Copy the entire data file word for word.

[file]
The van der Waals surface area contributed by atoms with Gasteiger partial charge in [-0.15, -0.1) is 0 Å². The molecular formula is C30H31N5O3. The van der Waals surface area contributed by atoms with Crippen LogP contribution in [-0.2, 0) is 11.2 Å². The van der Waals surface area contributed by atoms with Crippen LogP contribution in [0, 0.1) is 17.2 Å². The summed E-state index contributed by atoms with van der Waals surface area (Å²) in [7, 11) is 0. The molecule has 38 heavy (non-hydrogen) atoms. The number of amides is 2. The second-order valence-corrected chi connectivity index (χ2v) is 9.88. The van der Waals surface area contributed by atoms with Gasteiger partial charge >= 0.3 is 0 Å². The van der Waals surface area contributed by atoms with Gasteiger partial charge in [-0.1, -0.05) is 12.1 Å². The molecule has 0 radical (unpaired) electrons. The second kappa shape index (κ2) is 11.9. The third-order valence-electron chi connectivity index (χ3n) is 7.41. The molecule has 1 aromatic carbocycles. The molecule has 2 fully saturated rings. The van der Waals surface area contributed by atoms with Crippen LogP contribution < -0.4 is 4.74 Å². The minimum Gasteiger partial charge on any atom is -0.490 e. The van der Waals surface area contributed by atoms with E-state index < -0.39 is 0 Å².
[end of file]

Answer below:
The van der Waals surface area contributed by atoms with Gasteiger partial charge in [-0.15, -0.1) is 0 Å². The molecular formula is C30H31N5O3. The van der Waals surface area contributed by atoms with Crippen LogP contribution in [-0.2, 0) is 11.2 Å². The van der Waals surface area contributed by atoms with Crippen LogP contribution in [0, 0.1) is 17.2 Å². The summed E-state index contributed by atoms with van der Waals surface area (Å²) in [7, 11) is 0. The molecule has 38 heavy (non-hydrogen) atoms. The number of amides is 2. The second-order valence-corrected chi connectivity index (χ2v) is 9.88. The van der Waals surface area contributed by atoms with Gasteiger partial charge >= 0.3 is 0 Å². The van der Waals surface area contributed by atoms with Gasteiger partial charge in [-0.1, -0.05) is 12.1 Å². The molecule has 0 radical (unpaired) electrons. The second kappa shape index (κ2) is 11.9. The third-order valence-electron chi connectivity index (χ3n) is 7.41. The molecule has 1 aromatic carbocycles. The molecule has 2 fully saturated rings. The van der Waals surface area contributed by atoms with Crippen LogP contribution < -0.4 is 4.74 Å². The minimum Gasteiger partial charge on any atom is -0.490 e. The van der Waals surface area contributed by atoms with E-state index < -0.39 is 0 Å².